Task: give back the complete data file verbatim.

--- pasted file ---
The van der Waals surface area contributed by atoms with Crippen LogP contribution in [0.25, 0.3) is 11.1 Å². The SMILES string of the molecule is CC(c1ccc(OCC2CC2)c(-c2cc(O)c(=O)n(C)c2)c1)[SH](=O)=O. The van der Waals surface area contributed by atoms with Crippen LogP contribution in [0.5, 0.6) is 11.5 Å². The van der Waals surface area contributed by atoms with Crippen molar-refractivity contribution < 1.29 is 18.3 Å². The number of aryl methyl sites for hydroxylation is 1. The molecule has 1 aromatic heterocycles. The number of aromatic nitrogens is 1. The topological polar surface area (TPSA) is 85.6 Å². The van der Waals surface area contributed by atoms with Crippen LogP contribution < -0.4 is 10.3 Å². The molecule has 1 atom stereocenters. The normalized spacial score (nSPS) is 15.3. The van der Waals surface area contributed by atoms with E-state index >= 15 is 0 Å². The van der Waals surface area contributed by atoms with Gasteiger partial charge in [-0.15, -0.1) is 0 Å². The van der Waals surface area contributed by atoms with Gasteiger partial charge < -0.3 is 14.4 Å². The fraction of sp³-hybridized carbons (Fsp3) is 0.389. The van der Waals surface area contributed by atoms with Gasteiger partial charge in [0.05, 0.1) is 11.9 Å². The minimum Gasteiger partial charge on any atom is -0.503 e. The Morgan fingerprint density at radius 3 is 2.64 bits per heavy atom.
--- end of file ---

The van der Waals surface area contributed by atoms with Crippen LogP contribution in [0.25, 0.3) is 11.1 Å². The SMILES string of the molecule is CC(c1ccc(OCC2CC2)c(-c2cc(O)c(=O)n(C)c2)c1)[SH](=O)=O. The van der Waals surface area contributed by atoms with Crippen LogP contribution in [0.5, 0.6) is 11.5 Å². The van der Waals surface area contributed by atoms with Crippen molar-refractivity contribution < 1.29 is 18.3 Å². The number of aryl methyl sites for hydroxylation is 1. The molecule has 1 aromatic heterocycles. The number of aromatic nitrogens is 1. The topological polar surface area (TPSA) is 85.6 Å². The van der Waals surface area contributed by atoms with Crippen LogP contribution < -0.4 is 10.3 Å². The molecule has 1 atom stereocenters. The normalized spacial score (nSPS) is 15.3. The van der Waals surface area contributed by atoms with E-state index >= 15 is 0 Å². The van der Waals surface area contributed by atoms with Gasteiger partial charge in [-0.15, -0.1) is 0 Å². The van der Waals surface area contributed by atoms with Gasteiger partial charge < -0.3 is 14.4 Å². The fraction of sp³-hybridized carbons (Fsp3) is 0.389. The van der Waals surface area contributed by atoms with Gasteiger partial charge in [0.05, 0.1) is 11.9 Å². The minimum Gasteiger partial charge on any atom is -0.503 e. The Morgan fingerprint density at radius 3 is 2.64 bits per heavy atom.